Taking the Leap

5
Jun

Taking the Leap

We’ve all experienced it at some point in our life. Changing your major to study something that interests you, quitting your job to pursue something you’re passionate about, asking out that girl you’ve had a crush on forever. Wanting to go after something that could be so amazing that it’s actually terrifying.

It’s always the same thought that stops us when it comes to a big risk, “what if I crash and burn or get hurt?” That’s when you have to decide if the rewards are worth it. Taking the analogy a bit literally to skydiving; it’s the adrenal rush when you take the first step, the perspective of seeing things from thousands of feet up, the elation of your feet being secure on the ground, and the story of it all to pass on at the end.

All of those rewards transfer to so many other things though. The rush when you walk out of the job you just quit, thinking of the future to come when you ask that person to marry you, looking back one day seeing how happy you are with where you ended up, and of course the story to tell at the end.

Now is the part where I get more real, because there’s something people seem to forget, there’s still a lot of stuff you have to do when you jump out of plane after that first step. It would be great if you could just free fall and land on your feet exactly where they need to be, but if you do that you’re gonna hit the ground pretty hard.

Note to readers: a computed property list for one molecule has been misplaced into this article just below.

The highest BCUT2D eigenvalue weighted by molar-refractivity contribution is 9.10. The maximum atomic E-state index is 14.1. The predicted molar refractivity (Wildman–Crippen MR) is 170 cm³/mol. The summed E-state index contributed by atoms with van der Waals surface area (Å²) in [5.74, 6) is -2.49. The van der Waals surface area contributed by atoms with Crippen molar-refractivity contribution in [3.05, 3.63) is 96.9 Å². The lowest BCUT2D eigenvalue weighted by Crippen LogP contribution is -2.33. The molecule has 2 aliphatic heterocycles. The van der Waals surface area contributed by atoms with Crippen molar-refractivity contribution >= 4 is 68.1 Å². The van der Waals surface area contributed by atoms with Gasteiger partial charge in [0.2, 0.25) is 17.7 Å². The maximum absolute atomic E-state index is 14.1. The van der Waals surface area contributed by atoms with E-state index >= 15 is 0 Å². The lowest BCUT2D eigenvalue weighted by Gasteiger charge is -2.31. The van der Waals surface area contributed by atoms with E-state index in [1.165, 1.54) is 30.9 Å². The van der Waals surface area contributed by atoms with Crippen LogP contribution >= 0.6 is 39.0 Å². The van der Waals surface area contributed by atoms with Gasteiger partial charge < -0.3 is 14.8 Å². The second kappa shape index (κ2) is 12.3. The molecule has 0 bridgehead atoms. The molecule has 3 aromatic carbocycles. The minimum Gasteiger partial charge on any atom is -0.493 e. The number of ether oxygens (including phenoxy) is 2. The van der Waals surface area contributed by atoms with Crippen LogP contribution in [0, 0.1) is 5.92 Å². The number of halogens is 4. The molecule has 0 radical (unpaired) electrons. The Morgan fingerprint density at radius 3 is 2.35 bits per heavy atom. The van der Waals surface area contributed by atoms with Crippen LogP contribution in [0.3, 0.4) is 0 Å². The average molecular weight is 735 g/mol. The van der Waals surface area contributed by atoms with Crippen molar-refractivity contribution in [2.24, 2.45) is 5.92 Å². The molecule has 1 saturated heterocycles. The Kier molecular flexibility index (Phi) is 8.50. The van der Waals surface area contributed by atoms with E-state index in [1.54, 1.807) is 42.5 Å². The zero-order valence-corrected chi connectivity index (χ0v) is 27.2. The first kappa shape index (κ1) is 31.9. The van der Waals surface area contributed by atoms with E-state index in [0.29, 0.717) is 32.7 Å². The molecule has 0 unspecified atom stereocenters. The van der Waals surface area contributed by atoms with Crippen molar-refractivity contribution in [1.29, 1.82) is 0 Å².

First you have to turn your body, put yourself over the spot you want to land. Then there’s your chute, pull it. As hard as it is to admit you need help that’s why that life line is there, take it and let it help you. You may be able to survive the landing without it, but it’s going to be a lot more rough without it. Even when the ground is right there you have to keep your feet moving.

All this is to say, remember to put in the effort to get where you want to end up. It’s risky, terrifying to think what could go wrong, but the rewards are pretty great. Take that leap, put in the effort, and get one hell of a story to tell at the end.

-Coach Tristan